The resolution advantage of the Sony A6400 implies greater flexibility for cropping images or the possibility to print larger pictures. The maximum print size of the A6400 for good quality output (200 dots per inch) amounts to 30 x 20 inches or 76.2 x 50.8 cm, for very good quality (250 dpi) 24 x 16 inches or 61 x 40.6 cm, and for excellent quality (300 dpi) 20 x 13.3 inches or 50.8 x 33.9 cm. The corresponding values for the Leica Digilux 3 are 15.7 x 11.8 inches or 39.8 x 29.9 cm for good quality, 12.5 x 9.4 inches or 31.9 x 23.9 cm for very good quality, and 10.5 x 7.8 inches or 26.6 x 19.9 cm for excellent quality prints.
The A6400 has on-sensor phase detect pixels, which results in fast and reliable autofocus acquisition even during live view operation.
The Leica Digilux 3 has a native sensitivity range from ISO 100 to ISO 1600. The corresponding ISO settings for the Sony Alpha A6400 are ISO 100 to ISO 32000, with the possibility to increase the ISO range to 100-102400.
Since 2007, DXO Mark has published sensor performance measurements that have been derived using a consistent methodology. This service determines an overall sensor rating, as well as sub-scores for low-light sensitivity ("DXO Sports"), dynamic range ("DXO Landscape"), and color depth ("DXO Portrait"). The table below summarizes the physical sensor characteristics and sensor quality findings and compares them across a set of similar cameras.
|1.||Leica Digilux 3||Four Thirds||7.4||3136||2352||none||21.0||10.6||127||53|
|6.||Leica V-LUX 1||1/1.8||10.0||3648||2736||480/30p||18.4||9.5||-727||29|
|8.||Olympus E-30||Four Thirds||12.2||4032||3024||none||21.3||10.4||530||55|
|9.||Olympus E-330||Four Thirds||7.4||3136||2352||none||20.8||10.4||73||52|
|10.||Olympus E-500||Four Thirds||8.0||3264||2448||none||20.7||10.3||45||51|
|11.||Olympus E-300||Four Thirds||8.0||3264||2448||none||20.4||10.1||-40||48|
|12.||Panasonic L10||Four Thirds||10.0||3648||2736||none||21.3||10.8||429||55|
|13.||Panasonic L1||Four Thirds||7.4||3136||2352||none||20.8||10.4||80||52|
|Note: DXO values in italics represent estimates based on sensor size and age.|
Many modern cameras cannot only take still pictures, but also record videos. The A6400 indeed provides for movie recording, while the Digilux 3 does not. The highest resolution format that the A6400 can use is 4K/30p.
Apart from body and sensor, cameras can and do differ across a range of features. For example, the A6400 has an electronic viewfinder (2359k dots), while the Digilux 3 has an optical one. Both systems have their advantages, with the electronic viewfinder making it possible to project supplementary shooting information into the framing view, whereas the optical viewfinder offers lag-free viewing and a very clear framing image. The viewfinder in the A6400 offers a wider field of view (100%) than the one in the Digilux 3 (95%), so that a larger proportion of the captured image is visible in the finder. In addition, the viewfinder of the A6400 has a higher magnification (0.70x vs 0.47x), so that the size of the image transmitted appears closer to the size seen with the naked human eye. The adjacent table lists some of the other core features of the Leica Digilux 3 and Sony A6400 along with similar information for a selection of comparators.
|1.||Leica Digilux 3||optical||n||2.5 / 207||fixed||n||1/4000s||3.0||Y||n|
|2.||Sony A6400||2359||n||3.0 / 922||tilting||Y||1/4000s||11.0||Y||n|
|3.||Canon 30D||optical||Y||2.5 / 230||fixed||n||1/8000s||5.0||Y||n|
|4.||Canon XT||optical||n||1.8 / 115||fixed||n||1/4000s||3.0||Y||n|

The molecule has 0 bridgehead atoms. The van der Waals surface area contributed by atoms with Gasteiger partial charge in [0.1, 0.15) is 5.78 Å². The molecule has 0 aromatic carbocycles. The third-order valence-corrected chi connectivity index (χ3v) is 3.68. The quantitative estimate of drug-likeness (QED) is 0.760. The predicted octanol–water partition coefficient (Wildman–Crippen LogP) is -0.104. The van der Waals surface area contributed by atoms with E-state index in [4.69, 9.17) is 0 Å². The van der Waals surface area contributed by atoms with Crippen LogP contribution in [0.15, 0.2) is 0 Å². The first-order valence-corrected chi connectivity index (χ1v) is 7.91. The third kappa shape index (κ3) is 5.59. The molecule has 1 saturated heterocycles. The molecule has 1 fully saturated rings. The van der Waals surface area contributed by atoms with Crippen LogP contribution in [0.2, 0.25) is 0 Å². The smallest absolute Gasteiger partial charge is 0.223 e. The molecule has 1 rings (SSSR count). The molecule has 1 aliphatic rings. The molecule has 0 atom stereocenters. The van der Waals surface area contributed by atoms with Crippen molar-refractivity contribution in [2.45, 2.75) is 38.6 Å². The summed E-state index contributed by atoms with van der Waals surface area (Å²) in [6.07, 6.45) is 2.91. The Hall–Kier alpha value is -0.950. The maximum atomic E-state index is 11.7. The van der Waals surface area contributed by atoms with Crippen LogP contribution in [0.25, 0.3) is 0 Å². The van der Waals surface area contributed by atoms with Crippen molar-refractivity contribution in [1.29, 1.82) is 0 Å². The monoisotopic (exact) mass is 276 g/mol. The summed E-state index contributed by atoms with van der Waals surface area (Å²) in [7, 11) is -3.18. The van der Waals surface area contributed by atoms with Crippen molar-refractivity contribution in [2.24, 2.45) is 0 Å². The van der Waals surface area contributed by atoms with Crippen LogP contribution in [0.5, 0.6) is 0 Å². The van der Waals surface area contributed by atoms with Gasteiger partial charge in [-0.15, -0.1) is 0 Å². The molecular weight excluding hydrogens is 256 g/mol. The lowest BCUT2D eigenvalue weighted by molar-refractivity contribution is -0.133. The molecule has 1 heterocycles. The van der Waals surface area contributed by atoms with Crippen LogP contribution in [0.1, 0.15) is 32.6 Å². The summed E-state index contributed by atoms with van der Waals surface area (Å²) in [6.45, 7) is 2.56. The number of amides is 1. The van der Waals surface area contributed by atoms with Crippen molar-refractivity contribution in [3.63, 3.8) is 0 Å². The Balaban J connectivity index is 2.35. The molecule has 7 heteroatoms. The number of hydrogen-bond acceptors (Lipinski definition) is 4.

|5.||Leica M8||optical||n||2.5 / 230||fixed||n||1/8000s||2.0||n||n|
|6.||Leica V-LUX 1||235||n||2.0 / 207||tilting||n||1/2000s||2.0||Y||Y|
|7.||Nikon D5300||optical||n||3.2 / 1037||swivel||n||1/4000s||5.0||Y||n|
|8.||Olympus E-30||optical||Y||2.7 / 230||swivel||n||1/8000s||5.0||Y||Y|
|9.||Olympus E-330||optical||n||2.5 / 215||tilting||n||1/4000s||3.0||Y||n|
|10.||Olympus E-500||optical||n||2.5 / 215||fixed||n||1/4000s||2.5||Y||n|
|11.||Olympus E-300||optical||n||1.8 / 134||fixed||n||1/4000s||2.5||Y||n|
|12.||Panasonic L10||optical||n||2.5 / 207||swivel||n||1/4000s||3.0||Y||n|
|13.||Panasonic L1||optical||n||2.5 / 207||fixed||n||1/4000s||3.0||Y||n|
|14.||Sony A6100||1440||n||3.0 / 922||tilting||Y||1/4000s||11.0||Y||n|
|15.||Sony A6300||2359||n||3.0 / 922||tilting||n||1/4000s||11.0||Y||n|
|16.||Sony A5100||none||n||3.0 / 922||tilting||Y||1/4000s||6.0||Y||n|
|17.||Sony A6000||1440||n||3.0 / 922||tilting||n||1/4000s||11.0||Y||n|
One differentiating feature between the two cameras concerns the touch sensitivity of the rear screen. The A6400 has a touchscreen, while the Digilux 3 has a conventional panel. Touch control can be particularly helpful, for example, for setting the focus point.The A6400 has an articulated screen that can be turned to be front-facing. This characteristic will be appreciated by vloggers and photographers who are interested in taking selfies. In contrast, the Digilux 3 does not have a selfie-screen.
The reported shutter speed information refers to the use of the mechanical shutter. Yet, some cameras only have an electronic shutter, while others have an electronic shutter in addition to a mechanical one. In fact, the A6400 is one of those camera that have an additional electronic shutter, which makes completely silent shooting possible. However, this mode is less suitable for photographing moving objects (risk of rolling shutter) or shooting under artificial light sources (risk of flickering).
The Digilux 3 writes its imaging data to SDXC cards, while the A6400 uses SDXC or Memory Stick PRO Duo cards. The A6400 supports UHS-I cards (Ultra High Speed data transfer of up to 104 MB/s), while the Digilux 3 cannot take advantage of Ultra High Speed SD cards.
For some imaging applications, the extent to which a camera can communicate with its environment can be an important aspect in the camera decision process. The table below provides an overview of the connectivity of the Leica Digilux 3 and Sony Alpha A6400 and, in particular, the interfaces the cameras (and selected comparators) provide for accessory control and data transfer.